As you pursue building a strong culture, don't make it any more difficult than it has to be. If you build a culture that is good to your people, your people will be good to your clients. Word will spread and you should have a great shot at remaining competitive as you work with your team to adapt to ongoing challenges and evolutions in the market. As you build your experiences in your efforts to develop your culture, perhaps this picture will help you develop the right mindset and habits for your journey.
Four Quadrants of Alignment for Workplace Culture
Developing an Intentional Workplace Culture
If you become discouraged with your progress, remember that the most important component is to be intentional with your process. Success grows experiences, and experience sprouts from failure. When you can learn from the experiences of others, you may be able to shorten your learning curve. The benefits of developing the right mindset and habits to build a thriving workplace culture will show fruit if you stick with it.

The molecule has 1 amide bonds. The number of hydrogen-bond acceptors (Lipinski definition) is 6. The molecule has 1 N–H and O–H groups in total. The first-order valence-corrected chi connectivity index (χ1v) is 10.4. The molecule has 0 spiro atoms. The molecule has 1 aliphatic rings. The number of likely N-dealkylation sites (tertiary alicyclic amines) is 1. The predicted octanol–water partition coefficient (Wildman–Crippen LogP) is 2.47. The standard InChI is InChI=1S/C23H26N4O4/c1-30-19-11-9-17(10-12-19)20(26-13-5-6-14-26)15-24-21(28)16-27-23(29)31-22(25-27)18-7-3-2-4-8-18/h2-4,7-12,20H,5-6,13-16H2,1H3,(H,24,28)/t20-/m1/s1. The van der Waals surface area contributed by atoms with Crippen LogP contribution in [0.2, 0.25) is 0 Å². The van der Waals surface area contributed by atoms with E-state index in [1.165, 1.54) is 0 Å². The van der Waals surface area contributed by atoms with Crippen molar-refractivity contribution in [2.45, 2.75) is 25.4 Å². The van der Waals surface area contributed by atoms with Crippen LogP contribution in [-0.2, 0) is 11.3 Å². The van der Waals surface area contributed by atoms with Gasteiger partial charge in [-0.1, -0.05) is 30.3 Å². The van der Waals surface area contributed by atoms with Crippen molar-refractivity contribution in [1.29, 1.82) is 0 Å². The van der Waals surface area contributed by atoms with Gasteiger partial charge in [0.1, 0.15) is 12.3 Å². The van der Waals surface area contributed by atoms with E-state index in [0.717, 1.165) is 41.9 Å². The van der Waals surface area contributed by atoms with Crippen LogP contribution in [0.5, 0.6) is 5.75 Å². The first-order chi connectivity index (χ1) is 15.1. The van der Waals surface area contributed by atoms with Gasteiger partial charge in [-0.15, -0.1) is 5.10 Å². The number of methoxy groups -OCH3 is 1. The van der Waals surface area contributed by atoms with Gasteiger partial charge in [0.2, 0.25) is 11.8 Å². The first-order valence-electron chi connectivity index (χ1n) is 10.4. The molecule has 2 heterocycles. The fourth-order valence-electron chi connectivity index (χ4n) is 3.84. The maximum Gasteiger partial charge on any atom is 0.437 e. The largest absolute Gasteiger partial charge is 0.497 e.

We discuss the four quadrants from the graphic above as well as the process of moving your team towards alignment in greater detail in our article published in Claims Pages as well as our book Be Intentional: Culture. Those in a position of leadership are making the effort to bring their organizational norms, what the team actually does, into alignment with the expectations, or the stated vision and values.
Recruiting and hiring in all industries is an issue and has been for some time. Construction is no different, and specialty industries such as property damage restoration (i.e. water and fire damage insurance claims) it can seem insurmountable. While I recognize these real challenges, I am not hearing many business people or “influencers” speak about the importance of talent retention